Herman Daly offers his view of what a “steady state economy” is and how to use the term in a guest blog post on the Capital Institute website. I agree that understanding the meaning is more important than exactly what name you use, but there are important types if “steady states” not yet being discussed.
My comment, posted there and below, is for helping distinguish between the “lively” and “lifeless” forms of steady states that are possible for economies in nature. Of course, I raise the curiously overlooked concise meaning that Keynes would have given the type of lively and conflict free stable state of healthy economies too, as he discussed in “The General Theory…” but was misunderstood.
Finding the Fitting Name
I’d agree with Daly that ultimately what you call the ideal kind of steady state for an economy matters less than whether what you achieve is something close to an ideal steady state. I study the physics of “open systems”, a.k.a. natural economies, and there are clearly discernible “ideal” steady states one might seek to achieve.
There are the ecosystems that while relatively stable and full of competing populations also display such deep and diverse complementary relationships between populations that the whole system operates with a relatively low level of internal conflict.
That’s also a bit like the kind of climax for systems that work as a whole, like for the relationships between the cells and organs of most any organism. Our own bodies stop growing with the lungs not being in much conflict at all with the heart they wrap around and with which they had competed for space.
In either case you’d call the climax economy that these natural systems represent as quite “lively”. The term “steady state” is more often used for systems that are not lively at all, and it takes effort to counter that characterization.
Still “steady state” is a good term in the sense that the popular understanding of the dynamic states possible for our economy is largely limited to either “exponential growth” or “misery”. So discussing “steady state” economies of any kind enriches the popular vocabulary.
My concern would be that the discussion of the many different ways growth can come to climax, and result in a non-growing economy, is not addressing the range of various alternative models for halting endless growth. If you think of an economy as a “vehicle” there’s a big difference between the various ways to keep it from attempting to achieve infinite speed.
You can let it run out of gas, run into a tree or other obstacle or calamity, steer it up an ever steeper mountain trail, slam on the brakes, pour sand in the fuel lines or take your foot off the gas. The latter would result in the fewest complications, from a mechanics of systems view.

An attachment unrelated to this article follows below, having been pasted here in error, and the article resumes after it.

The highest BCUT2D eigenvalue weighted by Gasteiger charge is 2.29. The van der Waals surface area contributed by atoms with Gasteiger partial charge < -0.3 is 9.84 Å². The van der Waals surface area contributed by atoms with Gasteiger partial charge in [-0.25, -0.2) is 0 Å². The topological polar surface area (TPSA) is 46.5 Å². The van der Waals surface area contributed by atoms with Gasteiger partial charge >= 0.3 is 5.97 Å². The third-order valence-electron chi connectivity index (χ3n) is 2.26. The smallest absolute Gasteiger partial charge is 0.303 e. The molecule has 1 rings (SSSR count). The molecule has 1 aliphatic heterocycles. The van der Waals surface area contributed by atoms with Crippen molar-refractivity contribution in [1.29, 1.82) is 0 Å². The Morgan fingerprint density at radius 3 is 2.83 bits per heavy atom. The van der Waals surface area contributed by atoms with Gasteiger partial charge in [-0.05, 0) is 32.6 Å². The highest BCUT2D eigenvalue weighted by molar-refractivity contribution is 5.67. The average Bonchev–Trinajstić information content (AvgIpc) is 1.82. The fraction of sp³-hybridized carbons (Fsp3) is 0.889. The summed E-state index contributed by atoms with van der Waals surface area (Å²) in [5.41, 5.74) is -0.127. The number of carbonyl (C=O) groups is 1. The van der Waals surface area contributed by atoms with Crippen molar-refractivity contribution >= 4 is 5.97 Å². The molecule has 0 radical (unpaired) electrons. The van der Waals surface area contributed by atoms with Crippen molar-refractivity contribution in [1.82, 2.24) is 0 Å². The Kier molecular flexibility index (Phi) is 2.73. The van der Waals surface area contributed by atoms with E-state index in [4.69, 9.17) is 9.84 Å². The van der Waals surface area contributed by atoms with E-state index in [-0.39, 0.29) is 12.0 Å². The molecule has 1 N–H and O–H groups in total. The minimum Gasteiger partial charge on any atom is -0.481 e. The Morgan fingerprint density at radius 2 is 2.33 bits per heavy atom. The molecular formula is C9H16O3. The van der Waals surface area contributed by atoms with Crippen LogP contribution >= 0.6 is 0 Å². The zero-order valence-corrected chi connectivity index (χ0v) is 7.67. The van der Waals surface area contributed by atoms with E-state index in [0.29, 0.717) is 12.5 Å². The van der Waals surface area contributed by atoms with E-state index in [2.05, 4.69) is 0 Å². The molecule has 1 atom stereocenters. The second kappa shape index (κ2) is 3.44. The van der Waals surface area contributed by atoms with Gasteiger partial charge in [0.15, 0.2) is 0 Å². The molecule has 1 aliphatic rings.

That “low cost option” also seems to be the one that regularly doesn’t get discussed as well. It’s as if a pause in devoting more and more resources to accelerating the economy would bring about the “misery” result of the “growth or misery” equation the traditional discussion starts with.
That “taking our foot off the gas” seems like the less stressful solution, but not getting discussed in deference to the old myths we’re trying to overturn, seems confirmed by its also being the subject of Chapter 16 of Keynes’ “The General Theory…”(1), but which neo-classical economists ridiculed as a “fallacy”. I think the reason for that reaction was that what Keynes proposed would mean responding to stress on the system by relieving the pressure on it to grow, resulting in a low stress type of steady state economy.
He pointed out that (to paraphrase):
[If nominal interest rates tend to zero it indicates there is too much financial savings, with little productive to do, and so accumulates growing deflationary pressure on the productive economy instead].
See 1) the text of Chapter 16 for Keynes’ more convoluted way of saying it in The General Theory, 2) my notes on his telling it as a fable of sharing food Elijah, “The widow’s cruse”. A site search gives my other writings on Keynes .
There is also a longer list of harms caused by having ever growing unproductive investment. We’re all now becoming painfully aware of them. We should try to understand that those are what Keynes was referring to “standard of life sufficiently miserable to bring savings to zero”[(1) p 218].
he predicted his own model for stable economic growth would completely fail
The real issue and point of his discussion is that the use of the earnings from savings to increase savings is the economy’s accelerator of growth, but only when those savings are put into productive investments.
How savings are directed to investments is the economy’s “steering wheel”, its means of deciding what to change in our uses of the earth. The question Keynes raises then, is how do we choose to limit investment to what will continue to be profitable, to maintain a healthy interest rate.
We don’t know how to do that, I guess that’s clear, but maintaining the profitability of the economy in the long term also isn’t such a fearful objective in the end. It’s a value that everyone shares, for one. I think what’s most needed is a practical way to discuss the practicalities, more than competing goals.